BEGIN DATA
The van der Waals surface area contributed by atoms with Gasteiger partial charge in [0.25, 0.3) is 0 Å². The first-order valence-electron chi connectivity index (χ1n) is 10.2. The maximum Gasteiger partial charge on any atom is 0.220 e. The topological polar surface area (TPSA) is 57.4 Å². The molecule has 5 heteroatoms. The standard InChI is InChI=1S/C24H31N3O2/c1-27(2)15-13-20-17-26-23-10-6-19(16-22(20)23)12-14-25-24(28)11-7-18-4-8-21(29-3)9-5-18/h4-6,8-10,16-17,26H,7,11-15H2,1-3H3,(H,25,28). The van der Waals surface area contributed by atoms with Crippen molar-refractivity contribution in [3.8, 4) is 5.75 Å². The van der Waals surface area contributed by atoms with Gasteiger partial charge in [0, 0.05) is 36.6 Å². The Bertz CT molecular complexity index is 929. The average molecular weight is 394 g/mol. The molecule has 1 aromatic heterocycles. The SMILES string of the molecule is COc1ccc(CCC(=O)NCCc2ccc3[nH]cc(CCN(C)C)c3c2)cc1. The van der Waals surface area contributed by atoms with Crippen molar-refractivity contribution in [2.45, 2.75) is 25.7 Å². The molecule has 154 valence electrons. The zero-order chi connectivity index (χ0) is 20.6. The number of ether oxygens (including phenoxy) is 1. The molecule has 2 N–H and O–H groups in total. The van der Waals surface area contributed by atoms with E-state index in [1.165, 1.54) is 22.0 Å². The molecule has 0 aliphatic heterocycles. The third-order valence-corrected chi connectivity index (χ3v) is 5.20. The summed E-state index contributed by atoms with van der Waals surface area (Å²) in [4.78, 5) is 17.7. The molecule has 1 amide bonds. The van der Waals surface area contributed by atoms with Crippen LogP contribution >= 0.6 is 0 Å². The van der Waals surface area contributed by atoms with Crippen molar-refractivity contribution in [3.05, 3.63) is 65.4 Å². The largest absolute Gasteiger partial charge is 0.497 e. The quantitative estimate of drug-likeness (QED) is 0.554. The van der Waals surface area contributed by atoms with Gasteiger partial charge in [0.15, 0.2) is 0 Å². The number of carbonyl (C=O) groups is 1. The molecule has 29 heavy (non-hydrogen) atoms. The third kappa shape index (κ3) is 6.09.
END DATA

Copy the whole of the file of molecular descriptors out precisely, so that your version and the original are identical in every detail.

The van der Waals surface area contributed by atoms with Gasteiger partial charge in [0.25, 0.3) is 0 Å². The first-order valence-electron chi connectivity index (χ1n) is 10.2. The maximum Gasteiger partial charge on any atom is 0.220 e. The topological polar surface area (TPSA) is 57.4 Å². The molecule has 5 heteroatoms. The standard InChI is InChI=1S/C24H31N3O2/c1-27(2)15-13-20-17-26-23-10-6-19(16-22(20)23)12-14-25-24(28)11-7-18-4-8-21(29-3)9-5-18/h4-6,8-10,16-17,26H,7,11-15H2,1-3H3,(H,25,28). The van der Waals surface area contributed by atoms with Crippen molar-refractivity contribution in [3.8, 4) is 5.75 Å². The van der Waals surface area contributed by atoms with Gasteiger partial charge in [0, 0.05) is 36.6 Å². The Bertz CT molecular complexity index is 929. The average molecular weight is 394 g/mol. The molecule has 1 aromatic heterocycles. The SMILES string of the molecule is COc1ccc(CCC(=O)NCCc2ccc3[nH]cc(CCN(C)C)c3c2)cc1. The van der Waals surface area contributed by atoms with Crippen molar-refractivity contribution in [2.45, 2.75) is 25.7 Å². The molecule has 154 valence electrons. The zero-order chi connectivity index (χ0) is 20.6. The number of ether oxygens (including phenoxy) is 1. The molecule has 2 N–H and O–H groups in total. The van der Waals surface area contributed by atoms with E-state index in [1.165, 1.54) is 22.0 Å². The molecule has 0 aliphatic heterocycles. The third-order valence-corrected chi connectivity index (χ3v) is 5.20. The summed E-state index contributed by atoms with van der Waals surface area (Å²) in [4.78, 5) is 17.7. The molecule has 1 amide bonds. The van der Waals surface area contributed by atoms with Crippen LogP contribution >= 0.6 is 0 Å². The van der Waals surface area contributed by atoms with Crippen molar-refractivity contribution in [3.05, 3.63) is 65.4 Å². The largest absolute Gasteiger partial charge is 0.497 e. The quantitative estimate of drug-likeness (QED) is 0.554. The van der Waals surface area contributed by atoms with Gasteiger partial charge in [0.15, 0.2) is 0 Å². The number of carbonyl (C=O) groups is 1. The molecule has 29 heavy (non-hydrogen) atoms. The third kappa shape index (κ3) is 6.09.